written by
Zack Calloway

Small Business, Big Target: Why You Aren’t Too Small to Get Hacked

Tech Tips Network Security Ransomware 1 min read

There’s a false notion out there among small businesses that can be unimaginably dangerous.

It goes something like this: “We don’t need to worry too much about cybersecurity. We’re so small, no one would want to hack us.”

If you’ve ever been tempted to think something similar — and if your digital security efforts reflect this mentality — your business could be in danger.

The truth is, small businesses are big targets for cybercriminals. Your small business isn’t too small to get hacked, and it may even be an especially enticing target.

Here’s why, and some initial steps you should take.

Fort Knox and Convenience Stores

It’s tempting to think that hackers will always and only go after big, juicy, lucrative targets. And don’t get us wrong: hackers do go after big global corporations. Sometimes they even succeed. But everyday hackers are just as likely — if not more likely — to go after smaller targets.

To understand why, we’ll use an analogy from offline crime.

Which would you rather rob, Fort Knox or your local convenience store?

Your answer to that (very hypothetical, to be clear) question depends on a number of factors. But nearly all actual criminals would pick the convenience store. Here’s why.

Fort Knox (technically, the United States Bullion Depository next door) is an incredibly high-value target. A successful thief could make out with untold millions in gold. Your neighborhood convenience store, on the other hand, has at best a couple hundred bucks in the register, plus whatever beer a thief can grab.

But there’s a reason no one has ever successfully robbed the US Bullion Depository. It’s heavily fortified, with armed police patrolling at all times. Not only are you extremely unlikely to succeed in robbing, you’re very likely going to die in the attempt.

On the other side of the coin: people rob convenience stores all the time, and some not insignificant percentage get away with it. The security isn’t all that good, and so the risks are much lower.

You Aren’t Google, And Hackers Know It

You can probably see where we’re going with this. You aren’t Google, and cybercriminals know it. You don’t have anywhere near the troves of data that Google or Facebook or Target have. But you also don’t have anywhere near the kinds of strong defenses they have.

In other words, you’re the convenience store. You’re an easy, low-security target. Sure, the payoff is lower. But so is the risk.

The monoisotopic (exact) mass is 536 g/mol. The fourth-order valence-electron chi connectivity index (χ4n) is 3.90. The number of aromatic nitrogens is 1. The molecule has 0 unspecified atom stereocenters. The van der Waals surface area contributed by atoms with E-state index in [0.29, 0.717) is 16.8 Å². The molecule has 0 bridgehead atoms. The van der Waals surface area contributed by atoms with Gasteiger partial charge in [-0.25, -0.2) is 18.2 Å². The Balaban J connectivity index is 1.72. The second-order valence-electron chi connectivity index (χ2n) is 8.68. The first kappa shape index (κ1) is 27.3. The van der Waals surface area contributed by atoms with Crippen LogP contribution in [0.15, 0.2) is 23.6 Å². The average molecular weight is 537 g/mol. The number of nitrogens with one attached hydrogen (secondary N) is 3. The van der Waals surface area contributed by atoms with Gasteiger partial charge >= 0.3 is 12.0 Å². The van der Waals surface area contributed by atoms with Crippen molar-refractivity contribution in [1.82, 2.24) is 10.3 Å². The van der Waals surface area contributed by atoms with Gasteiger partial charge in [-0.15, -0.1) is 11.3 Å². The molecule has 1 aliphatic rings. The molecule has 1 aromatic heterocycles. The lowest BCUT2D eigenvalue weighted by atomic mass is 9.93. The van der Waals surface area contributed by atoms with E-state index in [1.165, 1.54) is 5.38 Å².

Here’s where the analogy breaks down a bit. You may be a small player, but you likely have at least some very valuable data — data that’s worth more than the $200 in the convenience store cash register. Customer data, like social security numbers and payment information, can be quite valuable.

Threats Continue to Increase

Every moment of every day, numerous cybercriminals (and their computers) are using automated tools to try to break into systems. Some of these are as simple as login bots that use a list of compromised credentials to try logging into random places online. Eventually, something works, and attackers see what damage they can do.

Ransomware, identity theft and business email compromise are other threats you may be exposed to.

So Do the Risks to Your Company

Don’t forget the risks a breach could create for your company. You could lose out on revenue, face financial penalties, have to pony up for ransomware, and so forth. And the damage to your company’s reputation could be even worse than the direct financial repercussions.

Solutions: Awareness, Training, Password Management

So, what should a small business like yours do to minimize risk?

Regular employee awareness initiatives and ongoing digital threat training are two keys here. Employees need to be able to recognize phishing emails, spear phishing campaigns, and other signs of a potential breach.

You can equip them for this by conducting ongoing training (working with your managed services firm to do so). Robust password management is also crucial in minimizing the risks associated with stolen, reused credentials.

As always, Blue Ridge Technology is ready to assist you in creating (or tightening up) an effective cybersecurity plan for your small business. We’re ready to chat when you are.

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